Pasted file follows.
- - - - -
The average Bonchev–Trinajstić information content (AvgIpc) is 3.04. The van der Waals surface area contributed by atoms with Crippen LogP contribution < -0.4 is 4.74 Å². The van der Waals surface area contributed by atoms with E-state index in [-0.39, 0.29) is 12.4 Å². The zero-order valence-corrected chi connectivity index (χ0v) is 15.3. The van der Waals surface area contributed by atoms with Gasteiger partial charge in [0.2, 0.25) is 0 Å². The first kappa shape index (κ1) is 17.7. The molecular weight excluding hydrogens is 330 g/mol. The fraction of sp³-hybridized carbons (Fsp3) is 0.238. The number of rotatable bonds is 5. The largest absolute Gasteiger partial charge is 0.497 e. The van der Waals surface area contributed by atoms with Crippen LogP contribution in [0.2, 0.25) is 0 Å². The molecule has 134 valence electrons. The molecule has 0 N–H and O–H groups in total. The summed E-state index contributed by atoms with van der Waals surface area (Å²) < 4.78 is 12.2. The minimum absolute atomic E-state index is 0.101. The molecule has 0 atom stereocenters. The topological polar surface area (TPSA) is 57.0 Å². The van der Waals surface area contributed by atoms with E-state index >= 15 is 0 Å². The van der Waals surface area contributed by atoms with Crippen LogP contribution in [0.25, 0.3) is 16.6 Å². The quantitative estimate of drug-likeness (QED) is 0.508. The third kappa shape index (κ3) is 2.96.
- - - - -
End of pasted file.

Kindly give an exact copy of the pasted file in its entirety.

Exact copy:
The average Bonchev–Trinajstić information content (AvgIpc) is 3.04. The van der Waals surface area contributed by atoms with Crippen LogP contribution < -0.4 is 4.74 Å². The van der Waals surface area contributed by atoms with E-state index in [-0.39, 0.29) is 12.4 Å². The zero-order valence-corrected chi connectivity index (χ0v) is 15.3. The van der Waals surface area contributed by atoms with Gasteiger partial charge in [0.2, 0.25) is 0 Å². The first kappa shape index (κ1) is 17.7. The molecular weight excluding hydrogens is 330 g/mol. The fraction of sp³-hybridized carbons (Fsp3) is 0.238. The number of rotatable bonds is 5. The largest absolute Gasteiger partial charge is 0.497 e. The van der Waals surface area contributed by atoms with Crippen LogP contribution in [0.2, 0.25) is 0 Å². The molecule has 134 valence electrons. The molecule has 0 N–H and O–H groups in total. The summed E-state index contributed by atoms with van der Waals surface area (Å²) < 4.78 is 12.2. The minimum absolute atomic E-state index is 0.101. The molecule has 0 atom stereocenters. The topological polar surface area (TPSA) is 57.0 Å². The van der Waals surface area contributed by atoms with E-state index >= 15 is 0 Å². The van der Waals surface area contributed by atoms with Crippen LogP contribution in [0.25, 0.3) is 16.6 Å². The quantitative estimate of drug-likeness (QED) is 0.508. The third kappa shape index (κ3) is 2.96.